In your mind’s eye, conjure up, if you can, a huge, gothic, 19th-century house, sitting on a hill with moonlit silver clouds illuminating and amplifying its spooky features, and with bats flying in and out of the soffits. Then you’d have a perfect picture. We saw Dracula in every window and spiders in every cobweb. We didn’t search very hard, but we never discovered the origin of those strange noises. At night, and before any of us would go into another room, we would broadcast that we were coming in and ask if anyone was in there. A reply of the smallest sound would send us scurrying back to our beds, covering our heads and eyes; as if not actually seeing them might save us from some eerie, strange fate worse than death. However, I can report that those experiences were responsible for numerous frightening dreams during some very long nights. Although, at my young age, the events that occurred in that old house were mostly fun for me, as I wasn’t old enough to be aware of true evil, or of other dimensions existing outside of my own. It wasn’t until much later that my developing mind simply could not reconcile those happenings with logic and reality. By then, I was old enough to be very afraid of the things I had seen in that old house, but could not explain. Because to me, I had been witness to them, and believed they had indeed occurred. When Mother wasn't happy, nobody was happy. Therefore, we were given the ultimatum of either moving to another house, or advertising for a new mother. Once again, we moved.
However, after our move, those days and nights in The Copeland House that had scared us so badly, were not so easily forgotten. Those strange noises and odd happenings seemed to follow us. We talked about those things and tried to explain them to one another, but to no avail. Mother had finally had enough. One afternoon, she armed herself with a broken broom handle, told us that she would be back in an hour and stormed out the front door. Two hours later, she calmly returned with a smile on her face and missing the broom handle. We asked her where she had gone and what had happened, but she only smiled glibly, and told us that from then on, everything would be all right. Mothers are smarter than anyone suspects. We realized much later in life, and after a course in psychology 101, that Mother had used her power of suggestion to relieve our fears about those “Spirits,” when she supposedly drove them away with a broken broom handle. However, sometimes it’s more fun when we don’t know everything. I like a little mystery in my mundane life.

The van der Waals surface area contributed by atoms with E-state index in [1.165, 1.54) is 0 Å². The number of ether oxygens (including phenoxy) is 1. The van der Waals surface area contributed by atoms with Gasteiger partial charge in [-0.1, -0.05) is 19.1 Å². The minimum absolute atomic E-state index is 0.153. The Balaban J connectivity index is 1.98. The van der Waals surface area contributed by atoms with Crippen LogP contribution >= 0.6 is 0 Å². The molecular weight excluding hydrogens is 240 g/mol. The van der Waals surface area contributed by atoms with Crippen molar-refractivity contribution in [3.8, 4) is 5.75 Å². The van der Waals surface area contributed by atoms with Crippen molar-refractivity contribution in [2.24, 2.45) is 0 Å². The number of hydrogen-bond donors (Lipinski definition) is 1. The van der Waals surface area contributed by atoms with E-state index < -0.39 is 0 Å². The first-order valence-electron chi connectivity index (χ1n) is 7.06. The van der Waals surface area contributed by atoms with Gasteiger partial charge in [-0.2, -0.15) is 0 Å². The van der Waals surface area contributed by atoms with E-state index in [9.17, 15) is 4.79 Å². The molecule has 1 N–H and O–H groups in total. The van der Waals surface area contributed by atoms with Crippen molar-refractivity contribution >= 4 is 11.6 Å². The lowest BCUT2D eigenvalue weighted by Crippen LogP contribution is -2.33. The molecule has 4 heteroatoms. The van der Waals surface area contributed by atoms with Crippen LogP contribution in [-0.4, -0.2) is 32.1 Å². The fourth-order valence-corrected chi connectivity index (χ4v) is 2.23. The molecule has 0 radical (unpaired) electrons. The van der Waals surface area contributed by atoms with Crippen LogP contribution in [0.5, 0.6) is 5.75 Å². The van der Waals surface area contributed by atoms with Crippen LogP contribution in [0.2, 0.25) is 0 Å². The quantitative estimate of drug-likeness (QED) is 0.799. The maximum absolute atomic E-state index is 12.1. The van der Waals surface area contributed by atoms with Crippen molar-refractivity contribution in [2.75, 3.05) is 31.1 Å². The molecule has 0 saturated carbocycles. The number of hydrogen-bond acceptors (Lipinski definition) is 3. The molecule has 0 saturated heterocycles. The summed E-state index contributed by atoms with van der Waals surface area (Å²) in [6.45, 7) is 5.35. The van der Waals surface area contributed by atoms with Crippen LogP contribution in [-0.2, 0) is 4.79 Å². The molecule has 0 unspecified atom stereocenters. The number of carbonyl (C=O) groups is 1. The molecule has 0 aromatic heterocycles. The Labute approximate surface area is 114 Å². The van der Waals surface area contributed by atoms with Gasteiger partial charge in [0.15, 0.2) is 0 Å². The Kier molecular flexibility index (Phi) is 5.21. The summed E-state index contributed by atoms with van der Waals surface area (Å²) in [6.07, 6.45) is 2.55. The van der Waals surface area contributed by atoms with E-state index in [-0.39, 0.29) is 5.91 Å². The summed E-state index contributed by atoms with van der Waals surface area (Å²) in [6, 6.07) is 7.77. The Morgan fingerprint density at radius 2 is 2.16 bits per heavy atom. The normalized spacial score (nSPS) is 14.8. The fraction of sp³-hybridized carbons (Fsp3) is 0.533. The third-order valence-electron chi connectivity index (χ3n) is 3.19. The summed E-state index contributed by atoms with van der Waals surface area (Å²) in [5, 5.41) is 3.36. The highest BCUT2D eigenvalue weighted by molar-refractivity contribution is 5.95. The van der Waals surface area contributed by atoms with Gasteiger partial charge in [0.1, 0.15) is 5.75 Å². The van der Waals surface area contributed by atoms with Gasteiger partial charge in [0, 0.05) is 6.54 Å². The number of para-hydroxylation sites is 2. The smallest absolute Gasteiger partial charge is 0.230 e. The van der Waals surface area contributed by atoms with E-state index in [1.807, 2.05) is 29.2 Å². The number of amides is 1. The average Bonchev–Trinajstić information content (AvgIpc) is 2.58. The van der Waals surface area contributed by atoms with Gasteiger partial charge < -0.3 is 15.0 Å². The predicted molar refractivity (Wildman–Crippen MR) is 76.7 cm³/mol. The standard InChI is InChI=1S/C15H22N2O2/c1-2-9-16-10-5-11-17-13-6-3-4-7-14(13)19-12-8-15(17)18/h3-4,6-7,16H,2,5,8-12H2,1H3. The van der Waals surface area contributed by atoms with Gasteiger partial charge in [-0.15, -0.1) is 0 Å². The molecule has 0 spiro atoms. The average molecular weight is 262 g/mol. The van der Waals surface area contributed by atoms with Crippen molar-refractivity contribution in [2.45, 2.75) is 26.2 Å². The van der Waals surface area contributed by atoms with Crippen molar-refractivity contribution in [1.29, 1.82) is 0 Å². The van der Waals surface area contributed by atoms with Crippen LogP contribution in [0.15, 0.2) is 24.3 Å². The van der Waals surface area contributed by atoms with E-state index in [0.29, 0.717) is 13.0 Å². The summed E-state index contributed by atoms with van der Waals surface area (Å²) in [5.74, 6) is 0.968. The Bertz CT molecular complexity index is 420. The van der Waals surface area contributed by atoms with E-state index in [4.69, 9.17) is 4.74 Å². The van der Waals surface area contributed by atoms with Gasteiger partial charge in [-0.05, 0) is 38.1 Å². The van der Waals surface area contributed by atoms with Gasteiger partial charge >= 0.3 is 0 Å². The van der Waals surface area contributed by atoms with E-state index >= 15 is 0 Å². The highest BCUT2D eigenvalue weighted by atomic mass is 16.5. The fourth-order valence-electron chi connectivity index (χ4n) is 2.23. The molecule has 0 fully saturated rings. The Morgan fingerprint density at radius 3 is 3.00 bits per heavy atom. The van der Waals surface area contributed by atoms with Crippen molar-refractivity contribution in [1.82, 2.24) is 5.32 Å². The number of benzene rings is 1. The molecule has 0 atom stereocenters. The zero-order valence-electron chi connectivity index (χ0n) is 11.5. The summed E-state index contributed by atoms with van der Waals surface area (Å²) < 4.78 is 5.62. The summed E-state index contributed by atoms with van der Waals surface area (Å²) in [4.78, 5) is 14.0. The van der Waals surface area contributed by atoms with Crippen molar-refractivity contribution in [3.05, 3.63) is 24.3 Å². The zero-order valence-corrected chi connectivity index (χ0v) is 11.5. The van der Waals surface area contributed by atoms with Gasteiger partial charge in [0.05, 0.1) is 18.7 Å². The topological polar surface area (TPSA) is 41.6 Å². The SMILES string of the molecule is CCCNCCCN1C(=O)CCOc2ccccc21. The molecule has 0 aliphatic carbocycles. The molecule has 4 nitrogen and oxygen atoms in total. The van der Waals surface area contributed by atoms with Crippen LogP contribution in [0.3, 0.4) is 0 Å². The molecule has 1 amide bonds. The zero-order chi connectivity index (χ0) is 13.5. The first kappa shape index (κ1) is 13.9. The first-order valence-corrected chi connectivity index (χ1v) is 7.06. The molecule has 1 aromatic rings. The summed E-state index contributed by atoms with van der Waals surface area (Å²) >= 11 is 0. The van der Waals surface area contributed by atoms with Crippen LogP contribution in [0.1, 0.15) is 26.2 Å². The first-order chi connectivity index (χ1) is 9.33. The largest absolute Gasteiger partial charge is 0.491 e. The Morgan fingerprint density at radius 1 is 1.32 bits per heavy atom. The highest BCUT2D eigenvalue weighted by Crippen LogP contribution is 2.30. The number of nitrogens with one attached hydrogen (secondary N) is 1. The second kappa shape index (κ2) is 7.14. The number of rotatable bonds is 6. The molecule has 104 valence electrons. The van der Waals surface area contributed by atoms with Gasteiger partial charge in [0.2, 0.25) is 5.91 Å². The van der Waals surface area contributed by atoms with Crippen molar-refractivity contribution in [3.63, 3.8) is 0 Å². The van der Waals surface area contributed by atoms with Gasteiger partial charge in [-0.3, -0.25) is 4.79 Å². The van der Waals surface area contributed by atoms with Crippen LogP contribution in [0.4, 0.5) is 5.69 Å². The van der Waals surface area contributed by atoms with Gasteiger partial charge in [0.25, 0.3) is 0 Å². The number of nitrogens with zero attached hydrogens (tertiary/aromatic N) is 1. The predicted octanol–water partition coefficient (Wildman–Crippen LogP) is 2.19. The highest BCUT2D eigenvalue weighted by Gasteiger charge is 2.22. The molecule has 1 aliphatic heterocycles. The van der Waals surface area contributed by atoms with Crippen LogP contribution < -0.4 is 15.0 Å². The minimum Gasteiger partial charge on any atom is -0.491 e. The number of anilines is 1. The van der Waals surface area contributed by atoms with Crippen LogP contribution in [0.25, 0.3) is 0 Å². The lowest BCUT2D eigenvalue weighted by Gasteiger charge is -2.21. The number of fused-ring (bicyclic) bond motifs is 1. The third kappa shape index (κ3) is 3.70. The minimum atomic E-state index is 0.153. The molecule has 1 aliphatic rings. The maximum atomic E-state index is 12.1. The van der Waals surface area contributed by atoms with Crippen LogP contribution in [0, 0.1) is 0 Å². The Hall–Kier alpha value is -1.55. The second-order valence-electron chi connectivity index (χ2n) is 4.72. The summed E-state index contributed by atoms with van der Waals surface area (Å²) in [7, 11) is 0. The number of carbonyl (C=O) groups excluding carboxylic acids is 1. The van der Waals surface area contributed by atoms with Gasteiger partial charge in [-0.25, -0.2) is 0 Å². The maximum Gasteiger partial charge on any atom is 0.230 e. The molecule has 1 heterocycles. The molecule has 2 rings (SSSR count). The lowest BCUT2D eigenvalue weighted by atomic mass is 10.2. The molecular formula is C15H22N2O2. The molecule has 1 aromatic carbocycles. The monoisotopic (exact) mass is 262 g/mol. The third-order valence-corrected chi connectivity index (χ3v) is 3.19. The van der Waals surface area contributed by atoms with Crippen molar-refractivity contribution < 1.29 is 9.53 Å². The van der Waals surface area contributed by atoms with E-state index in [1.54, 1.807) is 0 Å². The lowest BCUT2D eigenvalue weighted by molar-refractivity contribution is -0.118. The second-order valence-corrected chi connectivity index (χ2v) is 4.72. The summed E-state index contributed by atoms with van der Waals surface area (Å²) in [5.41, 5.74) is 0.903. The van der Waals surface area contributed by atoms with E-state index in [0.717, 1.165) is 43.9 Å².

From that day forward, our nightmares about that old house vanished into a darkened room with only an amber light emanating from the radio dial. Still, whenever Inner Sanctum came on our radio, we stayed very close to one another.